Four ways to look at a wheat field
There is a truly exhaustive study on breakfast cereals in the latest issue of Consumer Reports. How much sugar does each brand of cereal contain? How much salt? What is the "nutritional quality" of cold cereal as compared to hot cereal? Does vitamin "fortification" help?
Fifty-seven boxes of cereal decorate the magazine cover in the form of a labyrinth, symbolizing our national search for the Perfect Food, as if in brans and fibers we hoped to find eternal life -- or at least a flat stomach while it lasts.
The diet-obsessed American consumer, shopping for the ideal morning bowlful -- this is one way to look at a wheat field.
For a second perspective, the eye must get down to the level of the american prairie -- the nose, close enough to smell the earth -- adopting the farmer's view. What an expanse of soil still remains! There are 1,017,030,357 acres of farmland in the United States, according to the census, although that figure is said to be dropping by three million acres a year.
Somewhere in the middle of all those acres, like a tiny figure on an enormous graph, the American farmer sits upon his harvester. The population of the United States has more than doubled since 1920. At the same time, the number of farmers has declined from 13,432,000 to 3,774,000.
But oh my, is the incredible shrinking farmer getting efficient! This year, according to World Business Weekly, the American farmer will account for 46 percent of the wheat traded in world markets, an increase of more than ten percent in ten years.
Why, then, is he a vanishing American? More statistics. During the same decade the farmer's expenses have grown 11.5 percent a year while his income rose at a rate of just 10.5.
The American farmer has gotten richer only in terms of real estate, if he sells the farm. Both native and foreign investors -- French, Japanese, Arabs -- wait at the edge of the wheat fields with ready cash and blueprints for shopping centers and a full crop of condominiums.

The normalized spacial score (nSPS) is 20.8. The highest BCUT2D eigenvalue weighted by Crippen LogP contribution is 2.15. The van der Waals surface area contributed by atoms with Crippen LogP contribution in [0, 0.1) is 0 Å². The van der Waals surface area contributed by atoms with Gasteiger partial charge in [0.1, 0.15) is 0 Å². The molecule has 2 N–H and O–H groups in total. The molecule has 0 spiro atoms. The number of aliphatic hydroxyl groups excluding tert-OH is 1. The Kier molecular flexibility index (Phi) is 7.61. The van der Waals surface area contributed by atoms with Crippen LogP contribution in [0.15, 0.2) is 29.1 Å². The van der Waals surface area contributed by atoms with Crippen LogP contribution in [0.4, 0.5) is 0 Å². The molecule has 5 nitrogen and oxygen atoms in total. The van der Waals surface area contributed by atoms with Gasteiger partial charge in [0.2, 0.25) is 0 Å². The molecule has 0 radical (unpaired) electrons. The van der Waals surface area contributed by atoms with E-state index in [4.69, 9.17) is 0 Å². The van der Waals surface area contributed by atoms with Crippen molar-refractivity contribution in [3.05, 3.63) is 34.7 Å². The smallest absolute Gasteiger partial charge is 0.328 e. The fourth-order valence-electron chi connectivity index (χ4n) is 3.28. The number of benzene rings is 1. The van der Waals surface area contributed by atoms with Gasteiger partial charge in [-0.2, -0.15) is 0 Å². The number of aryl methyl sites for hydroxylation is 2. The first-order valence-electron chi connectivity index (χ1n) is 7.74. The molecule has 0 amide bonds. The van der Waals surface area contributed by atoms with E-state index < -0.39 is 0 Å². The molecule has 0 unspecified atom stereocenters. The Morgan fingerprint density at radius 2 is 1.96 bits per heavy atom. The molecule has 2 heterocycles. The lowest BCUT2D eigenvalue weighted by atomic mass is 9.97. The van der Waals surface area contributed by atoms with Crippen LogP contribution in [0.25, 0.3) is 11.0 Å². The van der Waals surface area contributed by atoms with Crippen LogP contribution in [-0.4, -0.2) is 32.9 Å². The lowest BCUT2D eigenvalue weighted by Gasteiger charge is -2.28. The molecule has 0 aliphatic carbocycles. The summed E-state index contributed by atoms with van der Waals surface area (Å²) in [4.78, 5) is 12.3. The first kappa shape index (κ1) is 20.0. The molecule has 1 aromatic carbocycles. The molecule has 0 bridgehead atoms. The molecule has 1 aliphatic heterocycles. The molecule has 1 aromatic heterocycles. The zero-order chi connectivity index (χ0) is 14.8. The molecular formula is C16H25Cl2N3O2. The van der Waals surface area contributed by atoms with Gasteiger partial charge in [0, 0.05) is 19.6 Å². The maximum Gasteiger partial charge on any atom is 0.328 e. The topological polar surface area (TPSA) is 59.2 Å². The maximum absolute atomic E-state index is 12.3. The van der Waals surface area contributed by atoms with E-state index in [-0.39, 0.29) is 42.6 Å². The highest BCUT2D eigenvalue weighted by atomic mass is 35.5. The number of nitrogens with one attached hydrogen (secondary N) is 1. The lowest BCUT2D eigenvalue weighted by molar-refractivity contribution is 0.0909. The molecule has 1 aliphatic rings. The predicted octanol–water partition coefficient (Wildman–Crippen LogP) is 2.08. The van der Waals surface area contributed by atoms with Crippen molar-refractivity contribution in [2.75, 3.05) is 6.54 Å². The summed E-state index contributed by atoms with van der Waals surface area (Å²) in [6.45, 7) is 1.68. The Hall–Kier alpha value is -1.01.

In corporate farming -- the agriconglomerate -- the only hope for keeping arable land arable?
The American farmer who can't win for winning -- here is another way to look at a wheat field.
Washington, of course, provides a third perspective. From the Capitol steps and the windows of the White House those stalks of grain bending in the wind sometimes look like voters. Sometimes they look like whips, waiting to be lashed. The new Secretary of Agriculture, John Block, speaks for many when he refers to food as a weapon -- indeed America's most powerful diplomatic weapon. "A bushel of wheat for a barrel of oil," as the saying goes.
The waving field of grain as America's OPEC -- this is still another way to look at a wheat field.
The eye in search of a fourth perspective moves even further away -- out of the country altogether. In 1930 there were two billion human beings on earth. That figure has more than doubled. According to the United Nations, at least one out of six of the human beings alive today is undernourished. Food may be a disposable temptation to the American dieter. Fodd may be a poor profit risk for the American farmer. Food may be a reward-and-punishment device for the American official faced with a recalcitrant third world.
For the one in six human beings undernourished in the world -- including at least 350 million children below the age of five -- food is the prayer, "Give us this day our daily bread." And if the dieter, the farmer, the politician, and the rest of us fail to answer the prayer, the world will have failed, whatever the world's other accomplishments.
In news photographs the eyes of these children stare with the fierce sadness of habitual hunger -- this is the final way to look at a wheat fie ld.